I cannot recall a prior time when there was a greater need for exemplary leadership at all levels and in all areas of each human community, whatever its size and nature may be. In all fields: in the business world, of course, but also others such as government, education, the military services, not-for-profit organizations, the military services, the legal system, and law enforcement.
“Are leaders born or made?” My answer is yes. I’ve stopped counting the number of books co-authored by Jim Kouzes and Barry Posner on the subject of leadership that I have read, reviewed, and then re-read. They have helped to develop hundreds of thousands of effective leaders.
In their latest collaboration, Learning Leadership: The Five Fundamentals of Becoming an Exemplary Leader (2016), they identify a widely recognized but underserved need, then respond to it. They assert: “There’s a leadership shortage in the world. It’s not a shortage of potential talent. The people are out there. The eagerness is out there. The resources are out there. The capability is out there. The shortage is the result of three primary factors: demographic shifts, insufficient training and experiences, and the prevailing mindsets that discourage people from learning to learn.” This is the situation to which Alvin Toffler refers: “The illiterate of the 21st century will not be those who cannot read and write, but those who cannot learn, unlearn, and relearn.
Here is what Jim and Barry have to say about “the challenge of leadership.”
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From the ancient literature on leadership that searched for the individual “kissed by the gods” (charisma) to historical “great man” approaches (already limited by gender biases), people have been searching for the magic elixir that explains leadership success.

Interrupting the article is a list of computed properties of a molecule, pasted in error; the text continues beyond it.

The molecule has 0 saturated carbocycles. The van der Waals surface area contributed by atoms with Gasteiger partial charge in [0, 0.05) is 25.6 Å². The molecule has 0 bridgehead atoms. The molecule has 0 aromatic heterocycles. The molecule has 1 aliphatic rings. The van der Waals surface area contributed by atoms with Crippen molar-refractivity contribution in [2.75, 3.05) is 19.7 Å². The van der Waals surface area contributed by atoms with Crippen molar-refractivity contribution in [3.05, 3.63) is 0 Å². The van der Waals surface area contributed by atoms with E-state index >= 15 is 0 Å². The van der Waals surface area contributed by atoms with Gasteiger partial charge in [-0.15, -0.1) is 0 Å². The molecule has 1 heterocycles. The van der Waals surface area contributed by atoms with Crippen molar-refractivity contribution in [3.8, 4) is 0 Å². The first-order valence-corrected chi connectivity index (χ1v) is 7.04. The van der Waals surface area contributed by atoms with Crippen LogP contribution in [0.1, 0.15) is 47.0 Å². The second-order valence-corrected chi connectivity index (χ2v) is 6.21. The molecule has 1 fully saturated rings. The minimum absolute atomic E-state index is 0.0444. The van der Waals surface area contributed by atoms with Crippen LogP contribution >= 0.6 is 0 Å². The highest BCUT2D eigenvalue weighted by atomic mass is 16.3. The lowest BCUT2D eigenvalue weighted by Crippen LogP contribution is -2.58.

The current fascination is the concept of strengths.
Now there’s nothing inherently wrong with the notion that people are more proficient at or prefer to engage in some activities than others. But the strengths approach has been misapplied to mean that you should take on only tasks in which you are strong, not waste your time attending to your weakness, and in areas where you aren’t strong and don’t have natural talent, you or the organization should assign those tasks to other people.
That’s also not to say that people shouldn’t attend to their strengths or that they aren’t generally happier if they’re using them at work, but the emphasis on strengths has fundamentally discouraged people from becoming better leaders.
To become an exemplary leader you have to challenge yourself.
Over the 35 years we’ve been researching leadership, we’ve consistently found that challenge characterizes every single personal-best leadership experience. And when you confront situations that test you, it’s highly likely that you’ll have to develop new skills and overcome existing weaknesses. You simply can’t do your best without searching for new opportunities, doing things you’ve never done, making mistakes, and learning from them.
The truth is that the best leaders are the best learners.
Whether it’s enhancing your existing strengths or overcoming your weaknesses, learning is the master skill. Becoming the best leader you can be is not about settling for what you can do today, it’s about stretching yourself and learning continually. It’s about stepping out to the edge of your capabilities and asking a bit more of yourself.
How might leaders challenge themselves?
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Jim is the Dean’s Executive Fellow of Leadership and Barry is the Accolti Endowed Professor of Leadership in the Leavey School of Business, Santa Clara University. This blog is adapted from their new book, Learning Leadership.